Mental health, addiction services for offenders get $128 million funding boost | 1 NEWS NOW

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Offenders will benefit from a $128 million boost to mental health and addiction services, Corrections Minister Kelvin Davis announced today.

The $128.3 million investment will enable more people to access better mental health and Alcohol and Other Drug (AOD) services both in prisons and the community.

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Grant Robertson explained on Breakfast this morning how the “wellbeing” budget will improve the lives of Kiwis.
Source: Breakfast

“This expansion of services will help reduce reoffending by targeting some of the key drivers of crime and barriers to rehabilitation,” Mr Davis said.

“If we support people struggling with mental health or addiction issues, we make it easier for them to engage in education, employment and rehabilitation activities, and develop positive relationships with whānau and support networks. That means they can get their lives back on track.”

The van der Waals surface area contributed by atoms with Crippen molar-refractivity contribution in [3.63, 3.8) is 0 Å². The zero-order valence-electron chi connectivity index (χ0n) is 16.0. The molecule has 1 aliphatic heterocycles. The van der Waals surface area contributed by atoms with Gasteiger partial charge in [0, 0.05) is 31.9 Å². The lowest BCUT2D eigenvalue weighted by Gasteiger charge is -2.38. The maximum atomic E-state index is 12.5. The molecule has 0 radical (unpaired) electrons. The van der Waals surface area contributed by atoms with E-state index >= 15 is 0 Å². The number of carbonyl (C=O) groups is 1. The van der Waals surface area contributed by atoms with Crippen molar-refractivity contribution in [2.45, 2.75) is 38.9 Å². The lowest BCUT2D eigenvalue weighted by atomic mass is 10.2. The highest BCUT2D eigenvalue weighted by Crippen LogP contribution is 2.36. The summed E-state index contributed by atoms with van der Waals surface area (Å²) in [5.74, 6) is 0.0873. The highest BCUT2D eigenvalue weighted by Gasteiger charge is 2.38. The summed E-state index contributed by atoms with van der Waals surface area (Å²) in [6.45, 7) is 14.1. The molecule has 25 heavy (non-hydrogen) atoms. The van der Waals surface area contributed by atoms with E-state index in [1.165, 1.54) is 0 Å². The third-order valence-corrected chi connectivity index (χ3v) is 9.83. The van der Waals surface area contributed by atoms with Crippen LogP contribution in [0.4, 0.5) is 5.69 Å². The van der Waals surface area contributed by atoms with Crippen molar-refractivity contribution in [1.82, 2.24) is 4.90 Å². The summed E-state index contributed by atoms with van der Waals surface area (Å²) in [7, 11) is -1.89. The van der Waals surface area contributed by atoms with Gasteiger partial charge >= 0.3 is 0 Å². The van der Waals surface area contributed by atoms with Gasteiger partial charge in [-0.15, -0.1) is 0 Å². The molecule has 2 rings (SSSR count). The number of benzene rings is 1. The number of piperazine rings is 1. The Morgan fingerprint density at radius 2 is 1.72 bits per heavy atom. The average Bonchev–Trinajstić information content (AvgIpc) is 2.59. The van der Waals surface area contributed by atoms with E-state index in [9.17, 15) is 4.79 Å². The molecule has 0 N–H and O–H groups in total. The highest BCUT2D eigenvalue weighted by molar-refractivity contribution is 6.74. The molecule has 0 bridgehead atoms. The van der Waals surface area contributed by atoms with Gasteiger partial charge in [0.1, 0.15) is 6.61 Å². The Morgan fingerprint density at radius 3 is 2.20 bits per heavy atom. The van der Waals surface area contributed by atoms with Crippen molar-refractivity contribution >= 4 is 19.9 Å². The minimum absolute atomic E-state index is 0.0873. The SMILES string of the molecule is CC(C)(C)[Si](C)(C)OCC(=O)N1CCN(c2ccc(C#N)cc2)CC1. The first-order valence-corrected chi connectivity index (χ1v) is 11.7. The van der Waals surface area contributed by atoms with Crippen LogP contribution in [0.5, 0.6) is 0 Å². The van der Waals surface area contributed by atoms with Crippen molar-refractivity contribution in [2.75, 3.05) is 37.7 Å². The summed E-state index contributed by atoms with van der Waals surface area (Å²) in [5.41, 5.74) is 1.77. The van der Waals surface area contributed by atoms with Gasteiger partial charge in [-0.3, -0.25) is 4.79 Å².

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Mental health professionals say without funding emergency nurses and other ED staff will continue to quit.
Source: 1 NEWS

The investment also includes a family/whānau service for the family/whānau of offenders who need mental health services, help with accommodation and after care support services.

Once fully implemented, the expanded mental health services will support up to 2,310 additional offenders with mild to moderate mental health needs per year.

An increase in mental health clinicians from 38 to 63 will also allow national coverage of services across prisons and community sites, as well as 15 new support workers to assist clinicians working with offenders in the community.

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Source: 1 NEWS

“We can’t expect to reduce reoffending and see fewer victims of crime if we don’t deal with the issues that landed people in prison or on a community sentence in the first place,” Mr Davis said.

“This investment is an important step in helping offenders on to a better path, which is critical to ensuring the safety and wellbeing of all New Zealanders.”

The funding forms part of the Government’s $1.9 billion investment in mental health and addiction support for New Zealanders.

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